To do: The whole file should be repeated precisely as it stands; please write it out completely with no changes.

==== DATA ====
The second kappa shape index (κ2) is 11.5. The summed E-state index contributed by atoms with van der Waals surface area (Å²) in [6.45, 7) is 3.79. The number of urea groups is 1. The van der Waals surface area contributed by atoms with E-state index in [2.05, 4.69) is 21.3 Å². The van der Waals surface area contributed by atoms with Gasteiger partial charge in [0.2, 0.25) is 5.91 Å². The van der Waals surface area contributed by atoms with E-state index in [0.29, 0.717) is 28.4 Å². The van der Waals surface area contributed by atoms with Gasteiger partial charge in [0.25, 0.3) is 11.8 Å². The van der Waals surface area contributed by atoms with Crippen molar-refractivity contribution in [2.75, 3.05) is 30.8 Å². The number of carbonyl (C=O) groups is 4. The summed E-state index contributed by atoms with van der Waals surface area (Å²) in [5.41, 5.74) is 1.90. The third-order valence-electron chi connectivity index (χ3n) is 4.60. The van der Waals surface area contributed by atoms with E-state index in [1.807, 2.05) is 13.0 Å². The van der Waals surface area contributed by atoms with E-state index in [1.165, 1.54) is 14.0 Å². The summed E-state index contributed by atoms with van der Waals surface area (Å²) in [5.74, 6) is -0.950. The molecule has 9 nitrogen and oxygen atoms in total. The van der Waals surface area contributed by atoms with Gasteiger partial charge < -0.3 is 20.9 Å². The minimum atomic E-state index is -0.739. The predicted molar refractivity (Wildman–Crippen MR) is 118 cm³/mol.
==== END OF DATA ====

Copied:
The second kappa shape index (κ2) is 11.5. The summed E-state index contributed by atoms with van der Waals surface area (Å²) in [6.45, 7) is 3.79. The number of urea groups is 1. The van der Waals surface area contributed by atoms with E-state index in [2.05, 4.69) is 21.3 Å². The van der Waals surface area contributed by atoms with Gasteiger partial charge in [0.2, 0.25) is 5.91 Å². The van der Waals surface area contributed by atoms with E-state index in [0.29, 0.717) is 28.4 Å². The van der Waals surface area contributed by atoms with Gasteiger partial charge in [0.25, 0.3) is 11.8 Å². The van der Waals surface area contributed by atoms with Crippen molar-refractivity contribution in [2.75, 3.05) is 30.8 Å². The number of carbonyl (C=O) groups is 4. The summed E-state index contributed by atoms with van der Waals surface area (Å²) in [5.41, 5.74) is 1.90. The third-order valence-electron chi connectivity index (χ3n) is 4.60. The van der Waals surface area contributed by atoms with E-state index in [1.807, 2.05) is 13.0 Å². The van der Waals surface area contributed by atoms with E-state index in [1.165, 1.54) is 14.0 Å². The summed E-state index contributed by atoms with van der Waals surface area (Å²) in [5.74, 6) is -0.950. The molecule has 9 nitrogen and oxygen atoms in total. The van der Waals surface area contributed by atoms with Gasteiger partial charge < -0.3 is 20.9 Å². The minimum atomic E-state index is -0.739. The predicted molar refractivity (Wildman–Crippen MR) is 118 cm³/mol.